Blended Learning Experience

What can you expect when you’re attending an Executive Education program at ESI Institute of Management? During the day, you’ll take part in dynamic lectures, discussions, and exercises led by our distinguished faculty, and in the evening, you’ll continue the conversation with your fellow participants in our unique on-campus living groups, over meals, and in other social settings.

Best Practices of Teaching and Learning

Distinctive Approaches

Offering an unprecedented look inside many of the world’s top companies, global case studies are integral to understanding multifaceted issues and applying those lessons to your own business. To further enrich the educational experience, the program curricula also include simulations, negotiations, interactive lectures, coaching, and a blended learning format that combines both in-person and virtual learning.

Prepare
The key to being an active listener and participant in case discussions—and to getting the most out of the learning experience—is thorough individual preparation.

Discuss
We’ve set aside formal time for you to discuss the case with your group. These sessions will help you to become more confident about sharing your views in the classroom discussion.

Participate
Actively express your views and challenge others. Don’t be afraid to share related “war stories” that will heighten the relevance and enrich the discussion.

Relate
If the content doesn’t seem to relate to your business, don’t tune out. You can learn a lot about marketing insurance from a case on marketing razor blades.

Apply
Actively apply what you’re learning to your own specific management situations, both past and future. This will magnify the relevance to your business.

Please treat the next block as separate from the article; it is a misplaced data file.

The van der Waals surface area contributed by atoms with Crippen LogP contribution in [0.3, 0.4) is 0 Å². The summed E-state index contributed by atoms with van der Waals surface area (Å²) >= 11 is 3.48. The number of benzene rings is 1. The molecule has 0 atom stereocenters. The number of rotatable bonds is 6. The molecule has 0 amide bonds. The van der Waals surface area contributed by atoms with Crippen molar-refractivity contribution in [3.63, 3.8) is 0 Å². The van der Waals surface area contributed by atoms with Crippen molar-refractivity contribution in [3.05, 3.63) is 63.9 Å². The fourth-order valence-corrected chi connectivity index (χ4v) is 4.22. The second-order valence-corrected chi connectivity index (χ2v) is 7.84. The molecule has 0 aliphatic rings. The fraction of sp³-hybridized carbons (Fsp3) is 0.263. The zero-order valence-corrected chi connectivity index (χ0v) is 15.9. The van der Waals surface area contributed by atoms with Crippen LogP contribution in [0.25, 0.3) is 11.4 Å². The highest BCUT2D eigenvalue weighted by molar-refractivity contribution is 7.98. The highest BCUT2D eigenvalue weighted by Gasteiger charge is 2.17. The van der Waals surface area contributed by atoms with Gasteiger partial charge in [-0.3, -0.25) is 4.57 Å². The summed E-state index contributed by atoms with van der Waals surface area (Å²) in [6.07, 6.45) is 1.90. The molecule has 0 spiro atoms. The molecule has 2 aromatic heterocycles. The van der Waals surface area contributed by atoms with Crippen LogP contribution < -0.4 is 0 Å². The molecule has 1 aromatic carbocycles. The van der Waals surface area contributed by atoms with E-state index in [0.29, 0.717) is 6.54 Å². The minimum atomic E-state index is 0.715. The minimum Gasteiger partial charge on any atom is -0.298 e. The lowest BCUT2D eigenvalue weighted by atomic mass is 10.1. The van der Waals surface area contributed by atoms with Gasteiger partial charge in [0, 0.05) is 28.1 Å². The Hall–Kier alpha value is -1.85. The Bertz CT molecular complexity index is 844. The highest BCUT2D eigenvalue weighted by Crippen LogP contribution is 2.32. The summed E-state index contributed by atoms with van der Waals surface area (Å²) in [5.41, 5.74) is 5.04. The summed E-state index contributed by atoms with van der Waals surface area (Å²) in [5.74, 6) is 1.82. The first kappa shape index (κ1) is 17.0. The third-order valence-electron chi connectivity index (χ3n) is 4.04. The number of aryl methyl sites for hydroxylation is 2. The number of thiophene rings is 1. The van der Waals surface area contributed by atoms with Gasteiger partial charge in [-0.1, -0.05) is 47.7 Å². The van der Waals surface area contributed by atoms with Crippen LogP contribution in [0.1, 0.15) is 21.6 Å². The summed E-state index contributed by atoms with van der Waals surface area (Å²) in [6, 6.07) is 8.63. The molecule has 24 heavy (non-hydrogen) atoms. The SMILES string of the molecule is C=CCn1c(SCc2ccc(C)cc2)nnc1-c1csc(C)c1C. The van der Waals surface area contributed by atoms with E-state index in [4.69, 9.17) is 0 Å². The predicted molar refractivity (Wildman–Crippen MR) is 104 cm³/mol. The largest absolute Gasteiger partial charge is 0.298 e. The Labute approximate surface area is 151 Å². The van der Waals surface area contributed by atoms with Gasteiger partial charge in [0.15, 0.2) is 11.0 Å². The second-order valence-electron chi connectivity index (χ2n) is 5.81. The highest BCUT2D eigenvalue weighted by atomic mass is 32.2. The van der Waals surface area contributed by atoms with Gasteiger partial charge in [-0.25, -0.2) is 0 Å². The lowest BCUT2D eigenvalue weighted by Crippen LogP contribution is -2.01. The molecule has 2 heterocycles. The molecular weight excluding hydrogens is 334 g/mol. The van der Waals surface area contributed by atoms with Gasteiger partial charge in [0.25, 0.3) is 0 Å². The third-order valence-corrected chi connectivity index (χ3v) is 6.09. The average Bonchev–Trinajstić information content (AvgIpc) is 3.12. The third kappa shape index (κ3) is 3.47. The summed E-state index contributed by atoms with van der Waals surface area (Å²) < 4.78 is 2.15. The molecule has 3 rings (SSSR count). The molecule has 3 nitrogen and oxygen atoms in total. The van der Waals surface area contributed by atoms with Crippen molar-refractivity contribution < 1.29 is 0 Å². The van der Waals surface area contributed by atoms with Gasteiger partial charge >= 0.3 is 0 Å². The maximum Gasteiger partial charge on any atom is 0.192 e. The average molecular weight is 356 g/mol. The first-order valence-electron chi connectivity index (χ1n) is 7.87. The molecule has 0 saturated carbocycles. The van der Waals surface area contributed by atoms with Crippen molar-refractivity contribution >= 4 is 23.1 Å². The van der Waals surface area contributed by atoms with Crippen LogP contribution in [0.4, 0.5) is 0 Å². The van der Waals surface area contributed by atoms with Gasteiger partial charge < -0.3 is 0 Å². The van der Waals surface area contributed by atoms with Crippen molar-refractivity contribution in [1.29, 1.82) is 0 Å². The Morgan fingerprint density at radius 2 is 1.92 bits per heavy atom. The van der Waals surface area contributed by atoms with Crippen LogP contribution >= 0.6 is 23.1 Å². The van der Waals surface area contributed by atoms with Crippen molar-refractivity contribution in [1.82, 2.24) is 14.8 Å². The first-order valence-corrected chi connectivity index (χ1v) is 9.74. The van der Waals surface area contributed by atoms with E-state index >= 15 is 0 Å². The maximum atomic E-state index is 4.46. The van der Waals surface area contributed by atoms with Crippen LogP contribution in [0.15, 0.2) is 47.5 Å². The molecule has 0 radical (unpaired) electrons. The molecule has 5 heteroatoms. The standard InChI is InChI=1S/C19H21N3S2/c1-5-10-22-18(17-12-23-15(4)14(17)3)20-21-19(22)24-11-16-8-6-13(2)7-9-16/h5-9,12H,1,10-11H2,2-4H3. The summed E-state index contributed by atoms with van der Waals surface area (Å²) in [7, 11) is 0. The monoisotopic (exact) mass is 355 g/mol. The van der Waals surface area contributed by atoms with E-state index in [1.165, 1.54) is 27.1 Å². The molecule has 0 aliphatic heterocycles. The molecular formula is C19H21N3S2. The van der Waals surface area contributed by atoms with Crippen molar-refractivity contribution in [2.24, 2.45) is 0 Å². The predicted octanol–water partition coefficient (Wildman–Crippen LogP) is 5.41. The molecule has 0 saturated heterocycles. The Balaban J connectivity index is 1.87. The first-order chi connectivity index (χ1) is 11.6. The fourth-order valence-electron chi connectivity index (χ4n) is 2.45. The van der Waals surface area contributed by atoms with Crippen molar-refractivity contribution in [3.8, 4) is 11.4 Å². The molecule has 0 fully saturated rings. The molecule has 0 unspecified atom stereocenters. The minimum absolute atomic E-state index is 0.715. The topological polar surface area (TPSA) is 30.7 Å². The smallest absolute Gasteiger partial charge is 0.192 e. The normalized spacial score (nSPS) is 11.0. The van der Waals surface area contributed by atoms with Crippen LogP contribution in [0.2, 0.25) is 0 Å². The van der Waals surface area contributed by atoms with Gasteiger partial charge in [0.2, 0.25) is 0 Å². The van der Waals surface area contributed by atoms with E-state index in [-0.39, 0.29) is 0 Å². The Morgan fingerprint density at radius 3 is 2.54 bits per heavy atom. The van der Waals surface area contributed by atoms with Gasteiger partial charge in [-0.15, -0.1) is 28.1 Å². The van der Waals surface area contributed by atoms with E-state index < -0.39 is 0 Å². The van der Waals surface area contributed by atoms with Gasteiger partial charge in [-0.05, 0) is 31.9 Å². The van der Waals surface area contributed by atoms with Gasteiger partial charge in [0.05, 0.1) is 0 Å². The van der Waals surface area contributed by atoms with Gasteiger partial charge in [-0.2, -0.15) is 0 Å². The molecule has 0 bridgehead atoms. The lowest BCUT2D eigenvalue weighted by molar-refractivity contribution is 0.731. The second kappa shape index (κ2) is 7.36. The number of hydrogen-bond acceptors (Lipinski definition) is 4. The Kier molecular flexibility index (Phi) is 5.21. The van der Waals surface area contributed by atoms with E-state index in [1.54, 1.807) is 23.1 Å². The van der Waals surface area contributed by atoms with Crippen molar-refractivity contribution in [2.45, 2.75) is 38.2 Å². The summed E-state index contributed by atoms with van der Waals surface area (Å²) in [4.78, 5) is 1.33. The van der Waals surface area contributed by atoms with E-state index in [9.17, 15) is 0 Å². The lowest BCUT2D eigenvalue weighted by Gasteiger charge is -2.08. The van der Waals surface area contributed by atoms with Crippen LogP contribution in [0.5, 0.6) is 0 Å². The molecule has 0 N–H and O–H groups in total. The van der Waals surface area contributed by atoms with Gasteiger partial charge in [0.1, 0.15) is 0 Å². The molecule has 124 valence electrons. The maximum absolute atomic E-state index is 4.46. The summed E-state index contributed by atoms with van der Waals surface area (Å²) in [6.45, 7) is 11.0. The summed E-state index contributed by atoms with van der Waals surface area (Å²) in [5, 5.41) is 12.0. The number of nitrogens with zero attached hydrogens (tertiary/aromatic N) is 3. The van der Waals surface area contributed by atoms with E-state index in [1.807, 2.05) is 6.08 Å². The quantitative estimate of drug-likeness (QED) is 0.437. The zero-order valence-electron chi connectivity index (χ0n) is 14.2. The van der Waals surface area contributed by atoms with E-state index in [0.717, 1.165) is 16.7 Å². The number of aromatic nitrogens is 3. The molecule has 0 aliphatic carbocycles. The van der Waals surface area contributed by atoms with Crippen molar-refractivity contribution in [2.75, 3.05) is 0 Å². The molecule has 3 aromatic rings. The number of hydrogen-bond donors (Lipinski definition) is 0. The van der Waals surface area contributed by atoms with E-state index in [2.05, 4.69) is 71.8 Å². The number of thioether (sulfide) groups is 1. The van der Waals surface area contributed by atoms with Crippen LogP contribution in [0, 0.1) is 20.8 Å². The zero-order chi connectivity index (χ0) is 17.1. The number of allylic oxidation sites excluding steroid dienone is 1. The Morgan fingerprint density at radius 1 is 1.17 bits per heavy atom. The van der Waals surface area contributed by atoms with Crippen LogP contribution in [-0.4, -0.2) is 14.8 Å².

Note
People with diverse backgrounds, experiences, skills, and styles will take away different things. Be sure to note what resonates with you, not your peers.

Understand
Being exposed to so many different approaches to a given situation will put you in a better position to enhance your management style.

Discussion Groups

To enhance your learning, you will be part of a small peer discussion group, which enables you to gain a better understanding of the case materials, test new ideas before class, and broaden your perspectives. It’s the perfect opportunity for both teaching and learning.

Gain a better understanding of the case materials
Being challenged by peers with different experiences and viewpoints will broaden your perspective and deepen your confidence.

Practice teaching and learning from others
Actively listening, questioning, and contributing will improve your effectiveness and the discussion group’s productivity.

“Test-market” ideas and opinions before class
Exploring the case with your discussion group beforehand will increase your comfort level when sharing in the classroom.

Get to know a handful of people more deeply
Bonding with the members of your discussion group can lead to personal and professional relationships that last a lifetime.

Discussion Leaders

Once the program begins, you may be assigned to be the leader of your discussion group. In this role, you will facilitate the discussion, help the group remain focused on the questions at hand, and ensure every member shares their unique viewpoints.

What can I expect on the first day?
Most programs begin with registration, followed by an opening session and a dinner. If your travel plans necessitate late arrival, please be sure to notify us so that alternate registration arrangements can be made for you.

What happens in class if nobody talks?
Instructors are here to push everyone to learn, but not to embarrass anyone. If the class is quiet, they’ll often ask a participant with experience in the industry in which the case is set to speak first. This is done well in advance so that person can come to class prepared to share. Trust the process. The more open you are, the more willing you’ll be to engage, and the more alive the classroom will become.

Does everyone take part in “role-playing”?
Instructors often encourage participants to take opposing sides and then debate the issues, often taking the perspective of the case protagonists or key decision-makers in the case.